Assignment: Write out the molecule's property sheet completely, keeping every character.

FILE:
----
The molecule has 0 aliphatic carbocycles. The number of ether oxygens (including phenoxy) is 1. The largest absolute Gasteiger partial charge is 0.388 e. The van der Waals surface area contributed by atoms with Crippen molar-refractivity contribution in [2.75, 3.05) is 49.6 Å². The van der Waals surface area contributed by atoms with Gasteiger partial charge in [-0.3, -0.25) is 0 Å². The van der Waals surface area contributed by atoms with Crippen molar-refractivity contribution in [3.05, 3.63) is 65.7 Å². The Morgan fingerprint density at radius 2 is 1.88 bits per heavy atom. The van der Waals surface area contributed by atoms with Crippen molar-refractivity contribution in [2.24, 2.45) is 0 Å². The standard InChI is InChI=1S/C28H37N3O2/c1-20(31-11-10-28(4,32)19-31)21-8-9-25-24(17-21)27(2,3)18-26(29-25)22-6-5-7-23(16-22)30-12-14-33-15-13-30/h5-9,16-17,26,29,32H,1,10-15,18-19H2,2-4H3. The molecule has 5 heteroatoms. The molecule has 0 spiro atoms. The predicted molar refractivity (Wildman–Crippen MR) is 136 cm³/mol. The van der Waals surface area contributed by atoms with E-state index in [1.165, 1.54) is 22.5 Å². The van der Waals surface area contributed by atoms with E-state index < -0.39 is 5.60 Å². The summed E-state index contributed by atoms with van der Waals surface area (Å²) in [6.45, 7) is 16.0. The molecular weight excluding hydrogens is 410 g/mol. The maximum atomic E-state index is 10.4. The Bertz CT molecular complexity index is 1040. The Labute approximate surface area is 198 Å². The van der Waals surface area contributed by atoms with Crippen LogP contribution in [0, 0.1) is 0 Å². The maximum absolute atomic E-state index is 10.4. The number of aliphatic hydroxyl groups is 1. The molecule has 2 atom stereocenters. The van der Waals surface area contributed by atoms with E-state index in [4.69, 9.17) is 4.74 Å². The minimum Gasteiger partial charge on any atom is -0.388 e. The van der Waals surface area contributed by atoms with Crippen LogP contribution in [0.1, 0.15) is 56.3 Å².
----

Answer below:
The molecule has 0 aliphatic carbocycles. The number of ether oxygens (including phenoxy) is 1. The largest absolute Gasteiger partial charge is 0.388 e. The van der Waals surface area contributed by atoms with Crippen molar-refractivity contribution in [2.75, 3.05) is 49.6 Å². The van der Waals surface area contributed by atoms with Gasteiger partial charge in [-0.3, -0.25) is 0 Å². The van der Waals surface area contributed by atoms with Crippen molar-refractivity contribution in [3.05, 3.63) is 65.7 Å². The Morgan fingerprint density at radius 2 is 1.88 bits per heavy atom. The van der Waals surface area contributed by atoms with Crippen molar-refractivity contribution in [2.24, 2.45) is 0 Å². The standard InChI is InChI=1S/C28H37N3O2/c1-20(31-11-10-28(4,32)19-31)21-8-9-25-24(17-21)27(2,3)18-26(29-25)22-6-5-7-23(16-22)30-12-14-33-15-13-30/h5-9,16-17,26,29,32H,1,10-15,18-19H2,2-4H3. The molecule has 5 heteroatoms. The molecule has 0 spiro atoms. The predicted molar refractivity (Wildman–Crippen MR) is 136 cm³/mol. The van der Waals surface area contributed by atoms with E-state index in [1.165, 1.54) is 22.5 Å². The van der Waals surface area contributed by atoms with E-state index < -0.39 is 5.60 Å². The summed E-state index contributed by atoms with van der Waals surface area (Å²) in [6.45, 7) is 16.0. The molecular weight excluding hydrogens is 410 g/mol. The maximum atomic E-state index is 10.4. The Bertz CT molecular complexity index is 1040. The Labute approximate surface area is 198 Å². The van der Waals surface area contributed by atoms with Crippen LogP contribution in [0, 0.1) is 0 Å². The maximum absolute atomic E-state index is 10.4. The number of aliphatic hydroxyl groups is 1. The molecule has 2 atom stereocenters. The van der Waals surface area contributed by atoms with E-state index in [4.69, 9.17) is 4.74 Å². The minimum Gasteiger partial charge on any atom is -0.388 e. The van der Waals surface area contributed by atoms with Crippen LogP contribution in [0.1, 0.15) is 56.3 Å².